Thursday, April 12, 2007

Eye In The Sky

I've been playing with a site I stumbled upon via NASA's Earth Observatory website. Every week NASA sends out emails with links to various photos of Earth locations, and the stories about what's happening there. Today I followed a link to an Earth Observatory story about how satellite data is helping scientists investigate the extent of desertification in the Sahel region of Africa, an area bordered by the Sahara desert. There has been some suspicion that the desert is spreading. (To reassure you, long-term data indicates this isn't necessarily so, but I'll let you read the article if the topic interests you.) That article led me to another, which examines exactly what desertification is, which then led me to click on a hidden little link that took me to the really cool site which is the whole reason I'm writing this post. I clicked over to GeoEye, and was met with the most amazing set of satellite photos, and a nifty little scroll whereby I could call up each picture that caught my interest. (The scroll was actually a bit tricky. It wanted to move a little too quickly for me to always get where I was aiming to go, but I got the hang of it eventually.)

After I looked at every single photo on that scroll, I started nosing around the rest of the site, and discovered that GeoEye is a "commercial remote sensing company," and according to the website, "GeoEye is a leading producer of satellite, aerial and geospatial information." They have three satellites taking highly-detailed images, which they sell to customers who use them for "mapping, environmental monitoring, commercial fishing, urban planning, resource management, homeland defense, national security, and emergency preparedness." (They have a photo of Hurricane Katrina that made me say, "WOW." Out loud.)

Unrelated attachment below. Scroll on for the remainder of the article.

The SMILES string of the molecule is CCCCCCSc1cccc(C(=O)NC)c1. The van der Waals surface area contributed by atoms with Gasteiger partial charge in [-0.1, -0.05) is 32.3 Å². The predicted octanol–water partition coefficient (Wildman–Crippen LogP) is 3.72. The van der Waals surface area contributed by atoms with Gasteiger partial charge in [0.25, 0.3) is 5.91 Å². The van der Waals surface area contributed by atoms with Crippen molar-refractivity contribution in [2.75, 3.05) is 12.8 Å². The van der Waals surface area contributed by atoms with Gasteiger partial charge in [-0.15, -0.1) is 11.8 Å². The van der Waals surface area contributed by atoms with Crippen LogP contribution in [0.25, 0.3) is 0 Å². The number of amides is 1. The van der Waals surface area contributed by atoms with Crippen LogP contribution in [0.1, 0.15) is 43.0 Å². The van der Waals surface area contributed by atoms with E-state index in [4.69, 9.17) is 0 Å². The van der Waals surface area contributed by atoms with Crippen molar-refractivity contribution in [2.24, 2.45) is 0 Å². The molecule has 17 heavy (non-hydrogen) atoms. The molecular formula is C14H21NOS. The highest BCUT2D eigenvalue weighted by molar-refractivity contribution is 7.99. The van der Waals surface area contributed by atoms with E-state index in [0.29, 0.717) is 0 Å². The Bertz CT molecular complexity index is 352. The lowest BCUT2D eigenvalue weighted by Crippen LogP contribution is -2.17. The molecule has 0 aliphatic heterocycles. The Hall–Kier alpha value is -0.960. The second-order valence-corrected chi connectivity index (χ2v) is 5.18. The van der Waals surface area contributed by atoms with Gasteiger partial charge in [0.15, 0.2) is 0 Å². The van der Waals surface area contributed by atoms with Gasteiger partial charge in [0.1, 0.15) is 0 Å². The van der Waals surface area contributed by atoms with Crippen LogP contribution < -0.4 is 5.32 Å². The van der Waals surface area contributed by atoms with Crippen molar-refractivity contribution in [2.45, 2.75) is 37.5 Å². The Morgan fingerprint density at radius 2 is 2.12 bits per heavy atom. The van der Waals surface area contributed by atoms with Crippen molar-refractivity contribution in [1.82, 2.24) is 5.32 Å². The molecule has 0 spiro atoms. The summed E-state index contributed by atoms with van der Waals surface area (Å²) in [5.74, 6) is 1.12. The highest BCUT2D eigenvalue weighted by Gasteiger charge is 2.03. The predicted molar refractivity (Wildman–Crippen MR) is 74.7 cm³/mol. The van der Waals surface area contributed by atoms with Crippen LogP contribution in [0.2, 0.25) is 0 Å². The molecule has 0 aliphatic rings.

All of these "planning the future of mankind" applications are worthy and beneficial I'm sure, but realistically, I personally have no use for the data as such. Nor, I suspect, do you. National security will just have to go on without our input, but the "highly-detailed imagery" is just so darn cool, that I had to tell you about it. Let the Smart People figure out how to use the pictures for the good of all mankind. I just think they're pretty. (They have a store if you want a poster, or calendar, or anything--and just so you know that there really can't be many secrets anymore, at least not above-ground, one of those posters they're selling is an image of Area 51. The government had better get to hiding those aliens.)